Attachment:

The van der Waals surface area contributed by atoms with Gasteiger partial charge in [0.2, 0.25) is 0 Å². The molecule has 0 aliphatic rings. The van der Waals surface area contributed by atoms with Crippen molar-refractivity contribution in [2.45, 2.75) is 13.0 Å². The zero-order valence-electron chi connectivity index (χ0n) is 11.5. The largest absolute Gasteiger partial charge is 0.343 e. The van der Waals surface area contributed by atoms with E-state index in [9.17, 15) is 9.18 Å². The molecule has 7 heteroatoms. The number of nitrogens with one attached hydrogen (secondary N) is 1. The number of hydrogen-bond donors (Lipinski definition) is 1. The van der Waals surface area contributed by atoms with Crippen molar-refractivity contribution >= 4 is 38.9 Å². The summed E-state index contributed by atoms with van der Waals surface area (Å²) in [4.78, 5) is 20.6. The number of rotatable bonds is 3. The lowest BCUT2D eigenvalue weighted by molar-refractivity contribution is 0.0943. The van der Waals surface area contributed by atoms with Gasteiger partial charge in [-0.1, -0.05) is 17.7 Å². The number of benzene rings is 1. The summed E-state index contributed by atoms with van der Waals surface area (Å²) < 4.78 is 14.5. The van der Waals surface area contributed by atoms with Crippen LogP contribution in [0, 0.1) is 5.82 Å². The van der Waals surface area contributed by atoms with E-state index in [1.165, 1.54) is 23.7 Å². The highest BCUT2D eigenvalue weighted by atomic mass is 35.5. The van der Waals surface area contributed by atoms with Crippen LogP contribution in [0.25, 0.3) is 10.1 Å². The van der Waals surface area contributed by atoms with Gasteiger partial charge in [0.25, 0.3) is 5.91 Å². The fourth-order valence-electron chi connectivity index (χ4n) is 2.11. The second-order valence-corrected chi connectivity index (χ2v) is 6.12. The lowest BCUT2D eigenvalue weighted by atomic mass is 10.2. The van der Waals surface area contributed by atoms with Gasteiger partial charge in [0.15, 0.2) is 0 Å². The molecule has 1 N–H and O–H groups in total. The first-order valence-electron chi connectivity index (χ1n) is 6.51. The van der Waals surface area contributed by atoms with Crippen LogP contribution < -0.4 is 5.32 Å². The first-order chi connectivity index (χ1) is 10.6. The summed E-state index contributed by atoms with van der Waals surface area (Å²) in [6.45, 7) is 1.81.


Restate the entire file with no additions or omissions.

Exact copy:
The van der Waals surface area contributed by atoms with Gasteiger partial charge in [0.2, 0.25) is 0 Å². The molecule has 0 aliphatic rings. The van der Waals surface area contributed by atoms with Crippen molar-refractivity contribution in [2.45, 2.75) is 13.0 Å². The zero-order valence-electron chi connectivity index (χ0n) is 11.5. The largest absolute Gasteiger partial charge is 0.343 e. The van der Waals surface area contributed by atoms with E-state index in [9.17, 15) is 9.18 Å². The molecule has 7 heteroatoms. The number of nitrogens with one attached hydrogen (secondary N) is 1. The number of hydrogen-bond donors (Lipinski definition) is 1. The van der Waals surface area contributed by atoms with Crippen molar-refractivity contribution >= 4 is 38.9 Å². The summed E-state index contributed by atoms with van der Waals surface area (Å²) in [4.78, 5) is 20.6. The number of rotatable bonds is 3. The lowest BCUT2D eigenvalue weighted by molar-refractivity contribution is 0.0943. The van der Waals surface area contributed by atoms with Gasteiger partial charge in [-0.1, -0.05) is 17.7 Å². The number of benzene rings is 1. The summed E-state index contributed by atoms with van der Waals surface area (Å²) < 4.78 is 14.5. The van der Waals surface area contributed by atoms with Crippen LogP contribution in [0, 0.1) is 5.82 Å². The van der Waals surface area contributed by atoms with E-state index in [1.165, 1.54) is 23.7 Å². The highest BCUT2D eigenvalue weighted by atomic mass is 35.5. The van der Waals surface area contributed by atoms with Crippen LogP contribution in [0.25, 0.3) is 10.1 Å². The van der Waals surface area contributed by atoms with Gasteiger partial charge in [0.25, 0.3) is 5.91 Å². The fourth-order valence-electron chi connectivity index (χ4n) is 2.11. The second-order valence-corrected chi connectivity index (χ2v) is 6.12. The lowest BCUT2D eigenvalue weighted by atomic mass is 10.2. The van der Waals surface area contributed by atoms with Gasteiger partial charge in [0.15, 0.2) is 0 Å². The molecule has 1 N–H and O–H groups in total. The first-order valence-electron chi connectivity index (χ1n) is 6.51. The van der Waals surface area contributed by atoms with Crippen LogP contribution < -0.4 is 5.32 Å². The first-order chi connectivity index (χ1) is 10.6. The summed E-state index contributed by atoms with van der Waals surface area (Å²) in [6.45, 7) is 1.81.